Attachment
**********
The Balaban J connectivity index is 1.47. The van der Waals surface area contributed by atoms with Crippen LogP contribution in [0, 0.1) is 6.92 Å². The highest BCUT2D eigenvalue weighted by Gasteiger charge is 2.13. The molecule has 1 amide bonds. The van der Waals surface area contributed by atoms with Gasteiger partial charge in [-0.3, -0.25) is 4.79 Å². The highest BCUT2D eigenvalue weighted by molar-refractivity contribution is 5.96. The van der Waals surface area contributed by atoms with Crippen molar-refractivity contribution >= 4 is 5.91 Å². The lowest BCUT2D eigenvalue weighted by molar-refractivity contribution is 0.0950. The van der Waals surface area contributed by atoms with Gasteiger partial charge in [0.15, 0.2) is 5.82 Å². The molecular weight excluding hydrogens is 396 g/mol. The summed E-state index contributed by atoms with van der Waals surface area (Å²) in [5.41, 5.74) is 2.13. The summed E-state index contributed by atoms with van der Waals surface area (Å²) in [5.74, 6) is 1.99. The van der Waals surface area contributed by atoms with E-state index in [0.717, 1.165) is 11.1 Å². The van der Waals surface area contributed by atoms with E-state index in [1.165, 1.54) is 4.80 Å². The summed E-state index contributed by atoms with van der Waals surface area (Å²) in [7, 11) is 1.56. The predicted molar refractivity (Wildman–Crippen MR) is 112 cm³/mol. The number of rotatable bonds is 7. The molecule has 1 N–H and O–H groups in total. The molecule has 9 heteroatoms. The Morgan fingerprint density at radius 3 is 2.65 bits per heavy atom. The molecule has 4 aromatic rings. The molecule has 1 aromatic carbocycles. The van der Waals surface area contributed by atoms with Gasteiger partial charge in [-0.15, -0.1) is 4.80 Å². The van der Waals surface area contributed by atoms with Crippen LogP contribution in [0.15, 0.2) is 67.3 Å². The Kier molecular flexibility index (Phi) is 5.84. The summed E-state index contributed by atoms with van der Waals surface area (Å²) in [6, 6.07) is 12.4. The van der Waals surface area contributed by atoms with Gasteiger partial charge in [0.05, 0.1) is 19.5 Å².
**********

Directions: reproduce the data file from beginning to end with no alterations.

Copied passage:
The Balaban J connectivity index is 1.47. The van der Waals surface area contributed by atoms with Crippen LogP contribution in [0, 0.1) is 6.92 Å². The highest BCUT2D eigenvalue weighted by Gasteiger charge is 2.13. The molecule has 1 amide bonds. The van der Waals surface area contributed by atoms with Gasteiger partial charge in [-0.3, -0.25) is 4.79 Å². The highest BCUT2D eigenvalue weighted by molar-refractivity contribution is 5.96. The van der Waals surface area contributed by atoms with Crippen molar-refractivity contribution >= 4 is 5.91 Å². The lowest BCUT2D eigenvalue weighted by molar-refractivity contribution is 0.0950. The van der Waals surface area contributed by atoms with Gasteiger partial charge in [0.15, 0.2) is 5.82 Å². The molecular weight excluding hydrogens is 396 g/mol. The summed E-state index contributed by atoms with van der Waals surface area (Å²) in [5.41, 5.74) is 2.13. The summed E-state index contributed by atoms with van der Waals surface area (Å²) in [5.74, 6) is 1.99. The van der Waals surface area contributed by atoms with E-state index in [0.717, 1.165) is 11.1 Å². The van der Waals surface area contributed by atoms with E-state index in [1.165, 1.54) is 4.80 Å². The summed E-state index contributed by atoms with van der Waals surface area (Å²) in [7, 11) is 1.56. The predicted molar refractivity (Wildman–Crippen MR) is 112 cm³/mol. The number of rotatable bonds is 7. The molecule has 1 N–H and O–H groups in total. The molecule has 9 heteroatoms. The Morgan fingerprint density at radius 3 is 2.65 bits per heavy atom. The molecule has 4 aromatic rings. The molecule has 1 aromatic carbocycles. The van der Waals surface area contributed by atoms with Gasteiger partial charge in [-0.15, -0.1) is 4.80 Å². The van der Waals surface area contributed by atoms with Crippen LogP contribution in [0.15, 0.2) is 67.3 Å². The Kier molecular flexibility index (Phi) is 5.84. The summed E-state index contributed by atoms with van der Waals surface area (Å²) in [6, 6.07) is 12.4. The van der Waals surface area contributed by atoms with Gasteiger partial charge in [0.05, 0.1) is 19.5 Å².